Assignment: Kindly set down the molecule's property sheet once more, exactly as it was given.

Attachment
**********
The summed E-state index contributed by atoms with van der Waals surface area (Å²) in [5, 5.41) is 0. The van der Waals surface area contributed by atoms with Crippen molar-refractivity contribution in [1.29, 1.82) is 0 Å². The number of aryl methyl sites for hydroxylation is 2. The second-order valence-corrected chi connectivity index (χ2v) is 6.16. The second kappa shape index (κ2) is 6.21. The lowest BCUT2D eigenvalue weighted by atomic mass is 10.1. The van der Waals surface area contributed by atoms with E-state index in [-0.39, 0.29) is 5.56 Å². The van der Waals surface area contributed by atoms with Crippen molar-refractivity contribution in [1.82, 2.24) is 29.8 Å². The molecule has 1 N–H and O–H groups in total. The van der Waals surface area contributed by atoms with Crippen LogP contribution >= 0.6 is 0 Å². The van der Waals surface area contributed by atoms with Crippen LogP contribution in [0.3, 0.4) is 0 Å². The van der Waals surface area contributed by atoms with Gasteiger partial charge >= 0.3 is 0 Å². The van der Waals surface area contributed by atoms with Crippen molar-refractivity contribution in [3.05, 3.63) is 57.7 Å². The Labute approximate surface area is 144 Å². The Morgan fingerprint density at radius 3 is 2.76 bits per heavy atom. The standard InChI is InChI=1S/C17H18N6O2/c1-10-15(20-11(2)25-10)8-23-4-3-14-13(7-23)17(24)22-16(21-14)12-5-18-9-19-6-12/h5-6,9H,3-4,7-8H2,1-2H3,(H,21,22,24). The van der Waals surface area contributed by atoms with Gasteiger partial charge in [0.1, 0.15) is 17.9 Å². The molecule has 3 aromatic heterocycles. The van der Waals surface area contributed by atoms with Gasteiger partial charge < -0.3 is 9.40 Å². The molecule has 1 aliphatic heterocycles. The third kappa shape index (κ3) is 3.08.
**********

The summed E-state index contributed by atoms with van der Waals surface area (Å²) in [5, 5.41) is 0. The van der Waals surface area contributed by atoms with Crippen molar-refractivity contribution in [1.29, 1.82) is 0 Å². The number of aryl methyl sites for hydroxylation is 2. The second-order valence-corrected chi connectivity index (χ2v) is 6.16. The second kappa shape index (κ2) is 6.21. The lowest BCUT2D eigenvalue weighted by atomic mass is 10.1. The van der Waals surface area contributed by atoms with E-state index in [-0.39, 0.29) is 5.56 Å². The van der Waals surface area contributed by atoms with Crippen molar-refractivity contribution in [1.82, 2.24) is 29.8 Å². The molecule has 1 N–H and O–H groups in total. The van der Waals surface area contributed by atoms with Crippen LogP contribution >= 0.6 is 0 Å². The van der Waals surface area contributed by atoms with Crippen LogP contribution in [0.3, 0.4) is 0 Å². The van der Waals surface area contributed by atoms with Gasteiger partial charge >= 0.3 is 0 Å². The van der Waals surface area contributed by atoms with Crippen molar-refractivity contribution in [3.05, 3.63) is 57.7 Å². The Labute approximate surface area is 144 Å². The Morgan fingerprint density at radius 3 is 2.76 bits per heavy atom. The standard InChI is InChI=1S/C17H18N6O2/c1-10-15(20-11(2)25-10)8-23-4-3-14-13(7-23)17(24)22-16(21-14)12-5-18-9-19-6-12/h5-6,9H,3-4,7-8H2,1-2H3,(H,21,22,24). The van der Waals surface area contributed by atoms with Gasteiger partial charge in [0.1, 0.15) is 17.9 Å². The molecule has 3 aromatic heterocycles. The van der Waals surface area contributed by atoms with Gasteiger partial charge < -0.3 is 9.40 Å². The molecule has 1 aliphatic heterocycles. The third kappa shape index (κ3) is 3.08.